Almost everyone who invests in physical gold or silver might have this question. How are the weight an purity of the precious metals measured? The weight of gold and silver items is sometimes given in either kilograms or grams. The official unit of measure for precious metals is however the troy ounce. One troy ounce (oz) equals 31.1034768 grams. Do not mix the Troy ounce of English ounce (28.34g).
The purity of gold and silver is measured in fineness. Ultimately fineness is the ratio to other metals in the product. The fineness indicates the purity of the metal in parts per thousand.
For example, a 1 oz Canadian maple leaf gold coin has a fineness of 0.9999, which means that the coin is made of 99.99% pure gold. Therefore, the coin actually weighs 31.1065875 grams, which means 31.1065875 x 0.9999 = 31.1034768. Say. 1 oz of 100% pure gold.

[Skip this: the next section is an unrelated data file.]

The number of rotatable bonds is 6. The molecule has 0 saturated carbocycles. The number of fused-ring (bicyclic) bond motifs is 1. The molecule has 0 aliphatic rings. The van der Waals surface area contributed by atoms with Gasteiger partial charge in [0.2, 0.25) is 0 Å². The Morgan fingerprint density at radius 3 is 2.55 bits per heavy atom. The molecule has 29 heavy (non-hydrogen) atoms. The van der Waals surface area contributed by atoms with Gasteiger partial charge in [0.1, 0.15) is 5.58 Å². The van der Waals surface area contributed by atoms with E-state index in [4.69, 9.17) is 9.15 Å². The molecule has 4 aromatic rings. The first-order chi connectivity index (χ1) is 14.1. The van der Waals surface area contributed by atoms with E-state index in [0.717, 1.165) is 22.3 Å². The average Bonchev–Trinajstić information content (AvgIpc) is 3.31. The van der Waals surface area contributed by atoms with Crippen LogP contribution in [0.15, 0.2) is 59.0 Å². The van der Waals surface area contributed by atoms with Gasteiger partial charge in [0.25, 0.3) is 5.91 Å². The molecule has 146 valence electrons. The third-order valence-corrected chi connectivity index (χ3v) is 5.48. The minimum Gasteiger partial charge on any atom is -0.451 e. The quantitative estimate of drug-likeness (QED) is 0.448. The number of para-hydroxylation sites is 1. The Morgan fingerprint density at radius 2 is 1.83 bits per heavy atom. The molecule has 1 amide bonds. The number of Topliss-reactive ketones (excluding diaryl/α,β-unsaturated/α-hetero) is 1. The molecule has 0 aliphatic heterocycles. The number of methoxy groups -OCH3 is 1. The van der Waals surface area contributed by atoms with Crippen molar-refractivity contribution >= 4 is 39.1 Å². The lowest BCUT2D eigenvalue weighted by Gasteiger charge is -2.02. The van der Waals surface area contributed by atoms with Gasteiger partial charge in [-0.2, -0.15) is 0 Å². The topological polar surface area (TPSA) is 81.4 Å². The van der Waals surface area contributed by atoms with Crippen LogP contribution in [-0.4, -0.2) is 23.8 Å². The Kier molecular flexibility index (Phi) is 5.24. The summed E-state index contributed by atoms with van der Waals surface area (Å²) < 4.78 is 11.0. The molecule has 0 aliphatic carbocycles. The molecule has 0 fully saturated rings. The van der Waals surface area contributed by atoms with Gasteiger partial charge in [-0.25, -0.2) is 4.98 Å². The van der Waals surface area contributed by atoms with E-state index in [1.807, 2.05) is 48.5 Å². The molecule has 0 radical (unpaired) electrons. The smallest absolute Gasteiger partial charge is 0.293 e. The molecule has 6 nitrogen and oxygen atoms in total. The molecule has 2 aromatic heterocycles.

Another example is the 1 oz South African Krugerrand Investment Gold Coin, which has a gross weight of 33.93 grams and a fineness of 916.7, which is equivalent to 91.67% purity, which means that 33.93 x 0.9167 = 31.1034768 and thus 1 oz of 100% pure gold.
In addition to fineness, the traditional unit of purity for gold is the carat (K). The highest carat is 24, which is at least 99.9% pure gold. The purity of European jewelry is often 14 or 18 carats, which is 14/24 = 58.3% and 18/24 = 75% pure gold.
Carat is often used to describe the purity of jewelry, where fineness is clearly most advantageous for investment gold, but is also often used in jewelry.
Therefore the question of how the weight and purity of precious metals are measured can be a tricky one.